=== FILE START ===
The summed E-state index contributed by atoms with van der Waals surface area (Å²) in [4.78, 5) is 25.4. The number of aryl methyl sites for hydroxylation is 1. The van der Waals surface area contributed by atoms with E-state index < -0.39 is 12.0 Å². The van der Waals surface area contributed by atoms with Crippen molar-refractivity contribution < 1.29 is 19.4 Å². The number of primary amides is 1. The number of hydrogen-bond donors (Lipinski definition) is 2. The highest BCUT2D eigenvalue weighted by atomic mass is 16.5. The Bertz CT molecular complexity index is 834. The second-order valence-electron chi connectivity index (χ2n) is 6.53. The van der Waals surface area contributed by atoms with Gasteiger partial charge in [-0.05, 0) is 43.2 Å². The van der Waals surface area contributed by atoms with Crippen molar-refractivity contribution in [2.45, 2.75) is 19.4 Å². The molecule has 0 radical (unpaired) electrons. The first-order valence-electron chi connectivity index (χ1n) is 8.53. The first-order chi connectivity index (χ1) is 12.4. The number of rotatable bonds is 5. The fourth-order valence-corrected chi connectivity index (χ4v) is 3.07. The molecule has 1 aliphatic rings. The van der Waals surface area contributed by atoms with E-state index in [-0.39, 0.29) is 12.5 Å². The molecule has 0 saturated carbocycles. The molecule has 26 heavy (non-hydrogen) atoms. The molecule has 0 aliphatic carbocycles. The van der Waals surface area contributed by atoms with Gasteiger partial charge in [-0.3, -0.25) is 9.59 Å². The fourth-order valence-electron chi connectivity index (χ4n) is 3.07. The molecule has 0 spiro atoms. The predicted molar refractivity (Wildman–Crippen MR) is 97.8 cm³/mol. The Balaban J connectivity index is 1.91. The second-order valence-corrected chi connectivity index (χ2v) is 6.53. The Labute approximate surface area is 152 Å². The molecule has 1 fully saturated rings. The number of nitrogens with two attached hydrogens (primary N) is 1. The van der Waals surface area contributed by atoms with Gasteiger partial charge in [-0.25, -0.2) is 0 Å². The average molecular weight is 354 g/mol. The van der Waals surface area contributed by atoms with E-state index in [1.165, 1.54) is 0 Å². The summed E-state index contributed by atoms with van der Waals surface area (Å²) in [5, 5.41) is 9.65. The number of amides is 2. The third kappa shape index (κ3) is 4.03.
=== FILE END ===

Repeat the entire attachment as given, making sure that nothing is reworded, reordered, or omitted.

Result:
The summed E-state index contributed by atoms with van der Waals surface area (Å²) in [4.78, 5) is 25.4. The number of aryl methyl sites for hydroxylation is 1. The van der Waals surface area contributed by atoms with E-state index < -0.39 is 12.0 Å². The van der Waals surface area contributed by atoms with Crippen molar-refractivity contribution < 1.29 is 19.4 Å². The number of primary amides is 1. The number of hydrogen-bond donors (Lipinski definition) is 2. The highest BCUT2D eigenvalue weighted by atomic mass is 16.5. The Bertz CT molecular complexity index is 834. The second-order valence-electron chi connectivity index (χ2n) is 6.53. The van der Waals surface area contributed by atoms with Gasteiger partial charge in [-0.05, 0) is 43.2 Å². The van der Waals surface area contributed by atoms with Crippen molar-refractivity contribution in [2.45, 2.75) is 19.4 Å². The molecule has 0 radical (unpaired) electrons. The first-order valence-electron chi connectivity index (χ1n) is 8.53. The first-order chi connectivity index (χ1) is 12.4. The number of rotatable bonds is 5. The fourth-order valence-corrected chi connectivity index (χ4v) is 3.07. The molecule has 1 aliphatic rings. The van der Waals surface area contributed by atoms with E-state index in [-0.39, 0.29) is 12.5 Å². The molecule has 0 saturated carbocycles. The molecule has 26 heavy (non-hydrogen) atoms. The molecule has 0 aliphatic carbocycles. The van der Waals surface area contributed by atoms with Gasteiger partial charge in [-0.3, -0.25) is 9.59 Å². The fourth-order valence-electron chi connectivity index (χ4n) is 3.07. The molecule has 0 spiro atoms. The predicted molar refractivity (Wildman–Crippen MR) is 97.8 cm³/mol. The Balaban J connectivity index is 1.91. The second-order valence-corrected chi connectivity index (χ2v) is 6.53. The Labute approximate surface area is 152 Å². The molecule has 1 fully saturated rings. The number of nitrogens with two attached hydrogens (primary N) is 1. The van der Waals surface area contributed by atoms with Gasteiger partial charge in [-0.25, -0.2) is 0 Å². The average molecular weight is 354 g/mol. The van der Waals surface area contributed by atoms with E-state index in [1.165, 1.54) is 0 Å². The summed E-state index contributed by atoms with van der Waals surface area (Å²) in [5, 5.41) is 9.65. The number of amides is 2. The third kappa shape index (κ3) is 4.03.